The preparations are serious – but they’re a far cry from the 30,000 ventilators New York governor Andrew Cuomo says his state needs.
Population Density Emerges As A Differentiator
The question of how population density affects different communities is only now beginning to emerge. Not everyone agrees that lower population densities help – America’s most dense city, New York, has become the epicenter, but suburbs have been hit hard in some cases – but the different experiences of America’s largest and second-largest city suggests density is a big issue. New York City had 20,011 confirmed cases and 280 deaths as of Wednesday night. Los Angeles had 662 reported cases and 11 deaths, also as of Wednesday.
Along with lower population density, there are other factors that point to the Heartland as a whole faring better than the coasts, though individual communities are more vulnerable, especially rural areas. “I’m worried about rural hospitals … they exist on a thin margin,” said Patterson. “Will they be able to make payroll? I worry about the most vulnerable people, people with mental illness. People who can’t take care of themselves.”
The pandemic is coming as the Heartland was beginning to turn around. A few dozen cities in the heartland were growing again, places like Indianapolis, Columbus and Kansas City. Small towns like Corbin were rediscovering strengths. Millennials had started to come home. Now, the region is waiting, for the pandemic, and whatever comes after.
DeVol identified a half-dozen factors that could make a difference in the economic crisis in individual communities: the share of the population over 65, exposure to supply chain disruption, employment in travel and tourism or aerospace, and energy.
Aside from the last, “all the factors that you’d look as related to the economic impact of the virus are better in the Heartland,” DeVol said.
But there are Heartland cities with characteristics that make them vulnerable to the pandemic and/or the economic decline. Cities with higher populations of elderly people include Cleveland, Detroit and Milwaukee. Cities with exposure to the decline in trade include Austin and Dallas, where computer components are made. But, DeVol noted, China is still buying U.S. grain under the recent trade agreement with the Trump administration, which should help agriculture in the region. Gulfport, Mississippi, and New Orleans will be hit by the decline in travel and tourism.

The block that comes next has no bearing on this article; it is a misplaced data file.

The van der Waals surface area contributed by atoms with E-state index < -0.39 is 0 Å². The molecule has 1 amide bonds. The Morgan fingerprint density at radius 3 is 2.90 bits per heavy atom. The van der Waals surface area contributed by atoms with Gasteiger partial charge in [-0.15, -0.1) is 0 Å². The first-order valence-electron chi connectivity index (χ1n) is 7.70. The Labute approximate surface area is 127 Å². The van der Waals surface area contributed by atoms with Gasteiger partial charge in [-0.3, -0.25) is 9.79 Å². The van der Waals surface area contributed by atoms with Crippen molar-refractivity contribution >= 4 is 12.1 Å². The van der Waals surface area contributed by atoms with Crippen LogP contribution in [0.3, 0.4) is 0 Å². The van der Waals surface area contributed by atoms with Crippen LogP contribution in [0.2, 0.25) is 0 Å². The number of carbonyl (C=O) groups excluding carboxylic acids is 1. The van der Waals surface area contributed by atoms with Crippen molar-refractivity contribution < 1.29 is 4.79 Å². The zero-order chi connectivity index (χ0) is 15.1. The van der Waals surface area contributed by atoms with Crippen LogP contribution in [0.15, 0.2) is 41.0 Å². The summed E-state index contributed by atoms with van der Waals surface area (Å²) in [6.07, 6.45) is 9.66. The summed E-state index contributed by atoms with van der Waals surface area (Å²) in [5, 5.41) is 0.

Saudi Arabia and Russia Struck The Heavier Blow
“The most extensive (economic) negative consequences of COVID-19 on the Heartland will be from the indirect impacts of reduced oil and gas exploration and extraction operations,” DeVol wrote. His report lists Midland, Texas; Odessa, Lared and Houma-Thibodaux, La., as those likely to be most affected, along with Tulsa and Oklahoma City.
Kentucky is part of the Heartland, but Corbin is in the east, in Appalachia, which occupies the divide between the East Coast and Midwest. Colonel Sanders, the founder of Kentucky Fried Chicken, was from Corbin. “My grandfather was at his first bankruptcy,” Smith cracks.
To survive this, she laid off eight people and started weekly family dinners for them. Within three days, she launched an online menu to keep the restaurant alive. Sales are down 55%. One customer gave $400 in one case, and another $1,000, and others are bringing smaller denominations to pass on to those she laid off while they wait for unemployment.
“Our spirits are high,” said Smith. “We feel like we’re going to make it through this,”
I reached her to ask some followup questions at her farm, where the phone and Wifi connections aren’t good, so she texted me some answers.
She’s thought about whether things will be different depending on distance and geography, in cities, hollers or the prairies. She also thinks it’s time her part of the country caught a break.
“I think at this point, we don’t know how this will play out,” she texted. “The virus hasn’t really hit our region yet so we don’t know. What I do know is, rural America doesn’t have access to healthcare like the urban coast. If it hits us, we might be in more trouble.”
We are in the state of hurry up and wait…and that’s a really scary position to be in. Here in eastern Kentucky coal country…we’ve been digging and digging ourselves out of an economic depression with the loss of coal. Losing the hope and pride we’ve worked so hard to build back could end the momentum and send us back into an unending depression.”